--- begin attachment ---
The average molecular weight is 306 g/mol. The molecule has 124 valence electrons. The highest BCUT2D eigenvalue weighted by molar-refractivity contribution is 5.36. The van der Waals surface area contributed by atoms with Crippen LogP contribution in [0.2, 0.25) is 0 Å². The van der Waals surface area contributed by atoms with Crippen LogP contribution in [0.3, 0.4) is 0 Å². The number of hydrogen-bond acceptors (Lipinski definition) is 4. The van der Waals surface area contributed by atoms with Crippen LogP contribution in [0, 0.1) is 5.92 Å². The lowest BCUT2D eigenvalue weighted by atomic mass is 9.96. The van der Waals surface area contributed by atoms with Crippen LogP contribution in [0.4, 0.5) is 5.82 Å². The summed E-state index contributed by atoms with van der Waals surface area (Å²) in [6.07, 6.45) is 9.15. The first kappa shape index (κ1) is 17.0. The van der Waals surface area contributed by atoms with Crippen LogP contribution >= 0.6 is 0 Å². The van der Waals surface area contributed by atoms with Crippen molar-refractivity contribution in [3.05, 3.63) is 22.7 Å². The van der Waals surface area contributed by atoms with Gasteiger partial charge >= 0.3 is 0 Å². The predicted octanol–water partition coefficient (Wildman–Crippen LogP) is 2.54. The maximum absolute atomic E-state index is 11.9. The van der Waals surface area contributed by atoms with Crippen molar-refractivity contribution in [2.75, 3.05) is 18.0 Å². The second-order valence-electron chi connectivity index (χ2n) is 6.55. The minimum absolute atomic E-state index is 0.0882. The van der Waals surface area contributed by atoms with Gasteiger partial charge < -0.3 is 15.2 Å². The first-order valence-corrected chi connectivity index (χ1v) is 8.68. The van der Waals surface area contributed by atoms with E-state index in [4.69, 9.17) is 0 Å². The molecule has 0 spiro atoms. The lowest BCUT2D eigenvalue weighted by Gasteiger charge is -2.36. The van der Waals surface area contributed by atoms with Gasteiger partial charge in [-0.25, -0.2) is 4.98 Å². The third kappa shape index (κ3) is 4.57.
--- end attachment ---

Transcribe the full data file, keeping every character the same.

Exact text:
The average molecular weight is 306 g/mol. The molecule has 124 valence electrons. The highest BCUT2D eigenvalue weighted by molar-refractivity contribution is 5.36. The van der Waals surface area contributed by atoms with Crippen LogP contribution in [0.2, 0.25) is 0 Å². The van der Waals surface area contributed by atoms with Crippen LogP contribution in [0.3, 0.4) is 0 Å². The number of hydrogen-bond acceptors (Lipinski definition) is 4. The van der Waals surface area contributed by atoms with Crippen LogP contribution in [0, 0.1) is 5.92 Å². The lowest BCUT2D eigenvalue weighted by atomic mass is 9.96. The van der Waals surface area contributed by atoms with Crippen LogP contribution in [0.4, 0.5) is 5.82 Å². The summed E-state index contributed by atoms with van der Waals surface area (Å²) in [6.07, 6.45) is 9.15. The first kappa shape index (κ1) is 17.0. The van der Waals surface area contributed by atoms with Crippen LogP contribution >= 0.6 is 0 Å². The van der Waals surface area contributed by atoms with Crippen molar-refractivity contribution in [3.05, 3.63) is 22.7 Å². The van der Waals surface area contributed by atoms with Gasteiger partial charge >= 0.3 is 0 Å². The predicted octanol–water partition coefficient (Wildman–Crippen LogP) is 2.54. The maximum absolute atomic E-state index is 11.9. The van der Waals surface area contributed by atoms with Crippen molar-refractivity contribution in [2.75, 3.05) is 18.0 Å². The second-order valence-electron chi connectivity index (χ2n) is 6.55. The minimum absolute atomic E-state index is 0.0882. The van der Waals surface area contributed by atoms with Gasteiger partial charge < -0.3 is 15.2 Å². The first-order valence-corrected chi connectivity index (χ1v) is 8.68. The van der Waals surface area contributed by atoms with E-state index in [4.69, 9.17) is 0 Å². The molecule has 0 spiro atoms. The lowest BCUT2D eigenvalue weighted by Gasteiger charge is -2.36. The van der Waals surface area contributed by atoms with Gasteiger partial charge in [-0.25, -0.2) is 4.98 Å². The third kappa shape index (κ3) is 4.57.